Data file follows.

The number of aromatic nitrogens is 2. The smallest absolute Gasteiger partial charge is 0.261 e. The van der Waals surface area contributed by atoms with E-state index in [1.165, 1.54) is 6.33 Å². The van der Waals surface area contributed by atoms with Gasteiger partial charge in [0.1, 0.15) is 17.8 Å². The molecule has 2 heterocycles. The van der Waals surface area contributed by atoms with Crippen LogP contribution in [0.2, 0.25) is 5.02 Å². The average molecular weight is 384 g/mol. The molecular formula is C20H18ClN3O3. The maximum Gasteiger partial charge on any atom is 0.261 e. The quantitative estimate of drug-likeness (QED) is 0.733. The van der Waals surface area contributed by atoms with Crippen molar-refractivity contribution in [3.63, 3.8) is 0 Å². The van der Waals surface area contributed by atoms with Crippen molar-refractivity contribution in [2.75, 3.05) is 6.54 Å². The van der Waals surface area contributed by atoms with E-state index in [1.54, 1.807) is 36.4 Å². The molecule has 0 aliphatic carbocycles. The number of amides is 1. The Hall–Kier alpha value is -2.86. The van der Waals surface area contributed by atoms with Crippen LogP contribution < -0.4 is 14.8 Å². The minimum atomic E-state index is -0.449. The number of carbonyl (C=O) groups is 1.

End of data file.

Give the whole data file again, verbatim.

The number of aromatic nitrogens is 2. The smallest absolute Gasteiger partial charge is 0.261 e. The van der Waals surface area contributed by atoms with E-state index in [1.165, 1.54) is 6.33 Å². The van der Waals surface area contributed by atoms with Gasteiger partial charge in [0.1, 0.15) is 17.8 Å². The molecule has 2 heterocycles. The van der Waals surface area contributed by atoms with Crippen LogP contribution in [0.2, 0.25) is 5.02 Å². The average molecular weight is 384 g/mol. The molecular formula is C20H18ClN3O3. The maximum Gasteiger partial charge on any atom is 0.261 e. The quantitative estimate of drug-likeness (QED) is 0.733. The van der Waals surface area contributed by atoms with Crippen molar-refractivity contribution in [3.63, 3.8) is 0 Å². The van der Waals surface area contributed by atoms with Crippen molar-refractivity contribution in [2.75, 3.05) is 6.54 Å². The van der Waals surface area contributed by atoms with E-state index in [1.54, 1.807) is 36.4 Å². The molecule has 0 aliphatic carbocycles. The number of amides is 1. The Hall–Kier alpha value is -2.86. The van der Waals surface area contributed by atoms with Crippen LogP contribution < -0.4 is 14.8 Å². The minimum atomic E-state index is -0.449. The number of carbonyl (C=O) groups is 1.